Mansfield, Mo., has never been a particularly prosperous town. Lying in the heart of the Ozarks, its landscape is bucolic but barely fertile.
In 1894, however, a stream of people seeking better lives was flowing through this Gem City of the Ozarks, and among them was 27-year-old Laura Ingalls Wilder, who had traveled in a horse-drawn hack from De Smet, S.D., with her husband, Almanzo, and their daughter, Rose.
As a child, Laura had zigzagged across the Midwest with her family, dogged by failure. Her life with Almanzo seemed similarly
destined: Two years after they married, their barn barned.
In April 1861, the first shots of the Civil War were fired at Fort Sumter in South Carolina.
The most famous battles that followed — Bull Run, Antietam, Gettysburg, Shiloh — were in the East.
But after Virginia and Tennessee, the most fought-over state was Missouri, which suffered 45 percent of all casualties.
Aside from its barbecue and jazz, most people know little about Kansas City.
But when I went there one April, I found much more than saxophones and spare ribs. Around every corner there are beautiful
fountains, sculptures and tiers of flowers.
There are blues and swing and folk in clubs open till 3 a.m. There are microbreweries and boiled crawfish by the pound and Cinderella carriages clopping through streets lined by Spanish haciendas.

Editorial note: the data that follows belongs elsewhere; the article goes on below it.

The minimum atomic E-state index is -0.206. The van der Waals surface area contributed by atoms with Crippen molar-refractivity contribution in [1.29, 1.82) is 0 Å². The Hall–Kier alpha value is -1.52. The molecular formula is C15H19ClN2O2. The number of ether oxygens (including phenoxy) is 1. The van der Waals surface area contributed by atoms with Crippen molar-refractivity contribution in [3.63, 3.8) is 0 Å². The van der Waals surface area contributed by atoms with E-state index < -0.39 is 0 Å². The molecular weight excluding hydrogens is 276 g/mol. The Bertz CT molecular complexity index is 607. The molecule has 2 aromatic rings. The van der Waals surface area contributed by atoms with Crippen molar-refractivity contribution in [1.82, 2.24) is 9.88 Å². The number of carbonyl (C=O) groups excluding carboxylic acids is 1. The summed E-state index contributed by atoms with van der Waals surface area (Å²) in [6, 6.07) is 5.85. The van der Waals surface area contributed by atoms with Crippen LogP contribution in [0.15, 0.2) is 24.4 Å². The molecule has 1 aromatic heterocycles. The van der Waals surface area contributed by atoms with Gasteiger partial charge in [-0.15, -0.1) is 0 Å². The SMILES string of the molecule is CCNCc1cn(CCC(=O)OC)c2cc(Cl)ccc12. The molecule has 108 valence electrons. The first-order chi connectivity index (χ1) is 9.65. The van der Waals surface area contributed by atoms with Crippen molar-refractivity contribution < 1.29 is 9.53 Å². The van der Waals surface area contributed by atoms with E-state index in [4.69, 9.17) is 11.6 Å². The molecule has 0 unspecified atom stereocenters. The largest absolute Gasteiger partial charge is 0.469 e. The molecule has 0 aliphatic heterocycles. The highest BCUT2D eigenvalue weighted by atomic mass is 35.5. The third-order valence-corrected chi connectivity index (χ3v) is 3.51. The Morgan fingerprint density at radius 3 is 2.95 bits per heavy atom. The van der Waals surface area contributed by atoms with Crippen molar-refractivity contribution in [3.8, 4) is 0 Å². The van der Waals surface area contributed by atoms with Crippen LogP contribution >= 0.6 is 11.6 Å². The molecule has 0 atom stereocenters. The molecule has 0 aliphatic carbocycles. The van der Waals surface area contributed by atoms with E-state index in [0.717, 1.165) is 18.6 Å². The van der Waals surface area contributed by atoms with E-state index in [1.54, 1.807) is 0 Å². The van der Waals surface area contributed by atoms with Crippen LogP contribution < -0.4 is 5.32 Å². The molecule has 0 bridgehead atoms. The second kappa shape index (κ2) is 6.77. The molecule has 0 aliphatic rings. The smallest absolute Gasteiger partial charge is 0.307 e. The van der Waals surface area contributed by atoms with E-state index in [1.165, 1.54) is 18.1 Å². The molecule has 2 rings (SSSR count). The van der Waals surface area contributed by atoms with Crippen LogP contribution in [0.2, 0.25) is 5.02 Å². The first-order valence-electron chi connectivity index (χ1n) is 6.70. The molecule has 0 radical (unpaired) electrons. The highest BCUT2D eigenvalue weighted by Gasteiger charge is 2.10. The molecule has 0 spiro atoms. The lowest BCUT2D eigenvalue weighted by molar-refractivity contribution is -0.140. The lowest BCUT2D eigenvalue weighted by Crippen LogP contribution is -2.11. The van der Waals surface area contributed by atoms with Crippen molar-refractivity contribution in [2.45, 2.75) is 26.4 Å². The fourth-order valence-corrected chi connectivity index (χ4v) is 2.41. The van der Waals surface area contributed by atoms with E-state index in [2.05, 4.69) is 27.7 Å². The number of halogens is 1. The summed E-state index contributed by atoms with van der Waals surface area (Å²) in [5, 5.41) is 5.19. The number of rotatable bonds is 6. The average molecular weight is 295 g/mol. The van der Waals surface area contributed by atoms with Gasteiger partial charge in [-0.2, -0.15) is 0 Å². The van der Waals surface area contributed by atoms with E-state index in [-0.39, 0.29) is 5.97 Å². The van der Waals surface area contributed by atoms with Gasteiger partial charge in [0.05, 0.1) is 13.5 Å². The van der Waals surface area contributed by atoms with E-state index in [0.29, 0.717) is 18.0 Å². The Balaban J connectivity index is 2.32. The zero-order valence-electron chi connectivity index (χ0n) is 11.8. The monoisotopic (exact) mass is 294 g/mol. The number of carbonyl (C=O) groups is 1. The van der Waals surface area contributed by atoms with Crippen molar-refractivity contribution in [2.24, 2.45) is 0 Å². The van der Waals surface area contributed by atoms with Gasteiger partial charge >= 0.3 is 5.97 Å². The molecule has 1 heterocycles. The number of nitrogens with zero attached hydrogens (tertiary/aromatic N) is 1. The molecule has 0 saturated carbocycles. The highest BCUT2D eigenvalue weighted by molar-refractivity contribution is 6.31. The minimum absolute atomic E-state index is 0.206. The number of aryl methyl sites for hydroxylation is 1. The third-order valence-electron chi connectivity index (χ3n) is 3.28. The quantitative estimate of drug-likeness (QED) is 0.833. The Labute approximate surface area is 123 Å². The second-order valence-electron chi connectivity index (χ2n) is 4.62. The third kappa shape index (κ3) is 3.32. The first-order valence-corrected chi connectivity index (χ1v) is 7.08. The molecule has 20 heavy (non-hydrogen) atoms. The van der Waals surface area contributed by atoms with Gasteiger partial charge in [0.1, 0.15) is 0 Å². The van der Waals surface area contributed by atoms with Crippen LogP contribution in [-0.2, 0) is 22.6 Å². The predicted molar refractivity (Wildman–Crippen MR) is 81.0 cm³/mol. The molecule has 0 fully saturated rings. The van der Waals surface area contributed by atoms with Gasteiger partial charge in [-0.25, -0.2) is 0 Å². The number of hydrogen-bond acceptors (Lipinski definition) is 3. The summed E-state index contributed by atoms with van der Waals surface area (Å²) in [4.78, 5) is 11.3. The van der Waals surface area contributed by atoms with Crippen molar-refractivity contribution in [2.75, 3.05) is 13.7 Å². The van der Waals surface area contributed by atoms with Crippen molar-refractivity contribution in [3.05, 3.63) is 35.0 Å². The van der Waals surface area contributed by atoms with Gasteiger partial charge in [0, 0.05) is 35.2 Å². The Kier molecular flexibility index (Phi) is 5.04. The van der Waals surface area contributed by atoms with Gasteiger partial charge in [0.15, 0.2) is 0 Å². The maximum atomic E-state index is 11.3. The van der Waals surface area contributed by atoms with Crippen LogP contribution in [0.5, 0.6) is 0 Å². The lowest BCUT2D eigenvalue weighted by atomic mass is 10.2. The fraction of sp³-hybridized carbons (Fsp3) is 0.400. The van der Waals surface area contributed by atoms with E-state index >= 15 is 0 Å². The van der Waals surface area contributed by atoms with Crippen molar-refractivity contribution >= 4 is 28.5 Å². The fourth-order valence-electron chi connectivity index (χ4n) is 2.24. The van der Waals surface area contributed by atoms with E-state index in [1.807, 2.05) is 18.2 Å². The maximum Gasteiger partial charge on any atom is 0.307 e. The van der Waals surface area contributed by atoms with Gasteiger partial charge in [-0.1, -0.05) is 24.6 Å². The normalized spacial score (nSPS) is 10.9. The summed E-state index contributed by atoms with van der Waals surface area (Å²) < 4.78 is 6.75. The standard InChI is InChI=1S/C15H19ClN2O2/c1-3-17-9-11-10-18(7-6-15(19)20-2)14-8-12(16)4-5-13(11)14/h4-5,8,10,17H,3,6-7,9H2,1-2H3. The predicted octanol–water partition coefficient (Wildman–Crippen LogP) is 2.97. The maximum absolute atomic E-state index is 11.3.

After a long, hard winter, the sight of blooming forsythia can be intoxicating. And a butterfly? That must be just a fleeting dream.
My daughter spotted those things plus a robin soon after we arrived in Missouri for spring break, and they were enough to make her giddy with excitement.
"Oh, I like this place,'' she cried. "I like the way it looks, the warm spring air, the way it smells. And oh, look, some nice spring grass!''
Only a day’s drive to the south lies a world as old as the glacier-cut north woods are new.
Here, in the foothills of a worn-down mountain range, elephantine boulders stand in herds. In riverbeds, billion-year-old slabs are as slippery smooth as clay just pressed by a toddler’s thumb. Springs pop out of the Earth’s depths, shimmering as blue-green as the Caribbean.
This is what a volcanic landscape looks like after 1.5 billion years of continual erosion: very rocky and very rolling.
There’s rarely enough topsoil to till, and locals eke out a simple living.